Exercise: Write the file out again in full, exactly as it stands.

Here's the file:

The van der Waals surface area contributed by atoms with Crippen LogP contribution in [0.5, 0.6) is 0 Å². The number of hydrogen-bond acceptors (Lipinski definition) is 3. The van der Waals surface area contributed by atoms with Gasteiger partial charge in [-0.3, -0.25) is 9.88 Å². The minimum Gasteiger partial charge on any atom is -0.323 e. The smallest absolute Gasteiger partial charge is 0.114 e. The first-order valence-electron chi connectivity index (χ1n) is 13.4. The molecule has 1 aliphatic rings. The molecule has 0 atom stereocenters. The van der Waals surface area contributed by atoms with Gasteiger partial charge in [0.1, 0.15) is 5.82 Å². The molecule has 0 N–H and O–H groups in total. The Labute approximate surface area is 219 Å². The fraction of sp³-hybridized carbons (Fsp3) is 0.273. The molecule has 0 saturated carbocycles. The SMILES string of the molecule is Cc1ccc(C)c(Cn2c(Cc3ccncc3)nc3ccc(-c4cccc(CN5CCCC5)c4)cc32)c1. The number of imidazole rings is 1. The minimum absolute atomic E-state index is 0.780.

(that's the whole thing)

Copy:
The van der Waals surface area contributed by atoms with Crippen LogP contribution in [0.5, 0.6) is 0 Å². The number of hydrogen-bond acceptors (Lipinski definition) is 3. The van der Waals surface area contributed by atoms with Gasteiger partial charge in [-0.3, -0.25) is 9.88 Å². The minimum Gasteiger partial charge on any atom is -0.323 e. The smallest absolute Gasteiger partial charge is 0.114 e. The first-order valence-electron chi connectivity index (χ1n) is 13.4. The molecule has 1 aliphatic rings. The molecule has 0 atom stereocenters. The van der Waals surface area contributed by atoms with Gasteiger partial charge in [0.1, 0.15) is 5.82 Å². The molecule has 0 N–H and O–H groups in total. The Labute approximate surface area is 219 Å². The fraction of sp³-hybridized carbons (Fsp3) is 0.273. The molecule has 0 saturated carbocycles. The SMILES string of the molecule is Cc1ccc(C)c(Cn2c(Cc3ccncc3)nc3ccc(-c4cccc(CN5CCCC5)c4)cc32)c1. The number of imidazole rings is 1. The minimum absolute atomic E-state index is 0.780.